by Erlend Loe

This lovely story of man and elk had me charmed right from the start. Doppler may be well endowed in the lower regions but his head is full of thought.


My father is dead.
And yesterday I took the life of an elk.
What can I say?
It was either her or me. I was starving. I’m beginning to get quite thin, I really am. The night before, I was down in the Maridalen district of Oslo and helped myself to some hay from one of the farms. I cut open one of the bales with my knife and filled my rucksack. Then I slept for a bit, and at daybreak I went down to the ravine east of camp and spread out the hay as bait in a place I had long considered perfect for an ambush. Afterwards I lay on the side of the ravine and waited for several hours. I knew there were elk there. I’d seen them. They’ve even been right up by the tent. They lumber around here on the ridge apparently following their own rational impulses. Always on the move, elk are. They seem to think all other pastures are greener. And perhaps they are right.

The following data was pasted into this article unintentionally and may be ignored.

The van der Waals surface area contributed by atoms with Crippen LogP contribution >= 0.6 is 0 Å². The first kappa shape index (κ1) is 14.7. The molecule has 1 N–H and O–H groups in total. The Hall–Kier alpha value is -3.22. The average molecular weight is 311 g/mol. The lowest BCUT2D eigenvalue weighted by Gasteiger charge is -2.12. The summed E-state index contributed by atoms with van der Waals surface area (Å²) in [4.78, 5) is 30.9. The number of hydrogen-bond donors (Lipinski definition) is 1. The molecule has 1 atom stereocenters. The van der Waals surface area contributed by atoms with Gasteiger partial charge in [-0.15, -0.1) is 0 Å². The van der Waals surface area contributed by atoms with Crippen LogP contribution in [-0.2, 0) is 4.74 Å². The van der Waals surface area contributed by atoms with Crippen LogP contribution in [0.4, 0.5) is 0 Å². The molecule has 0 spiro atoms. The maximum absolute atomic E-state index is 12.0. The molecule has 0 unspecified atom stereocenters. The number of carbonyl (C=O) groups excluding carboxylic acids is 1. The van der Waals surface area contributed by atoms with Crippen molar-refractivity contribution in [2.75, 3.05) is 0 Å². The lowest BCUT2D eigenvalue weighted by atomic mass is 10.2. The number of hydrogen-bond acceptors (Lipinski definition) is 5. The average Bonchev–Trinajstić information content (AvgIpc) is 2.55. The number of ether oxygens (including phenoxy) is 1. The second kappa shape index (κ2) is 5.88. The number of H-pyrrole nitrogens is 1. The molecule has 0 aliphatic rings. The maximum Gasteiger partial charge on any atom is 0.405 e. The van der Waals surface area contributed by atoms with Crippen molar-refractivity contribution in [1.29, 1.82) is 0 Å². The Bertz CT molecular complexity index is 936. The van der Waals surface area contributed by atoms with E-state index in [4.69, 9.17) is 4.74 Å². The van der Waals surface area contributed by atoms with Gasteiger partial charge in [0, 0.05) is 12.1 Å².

Translated by Don Bartlett and Don Shaw


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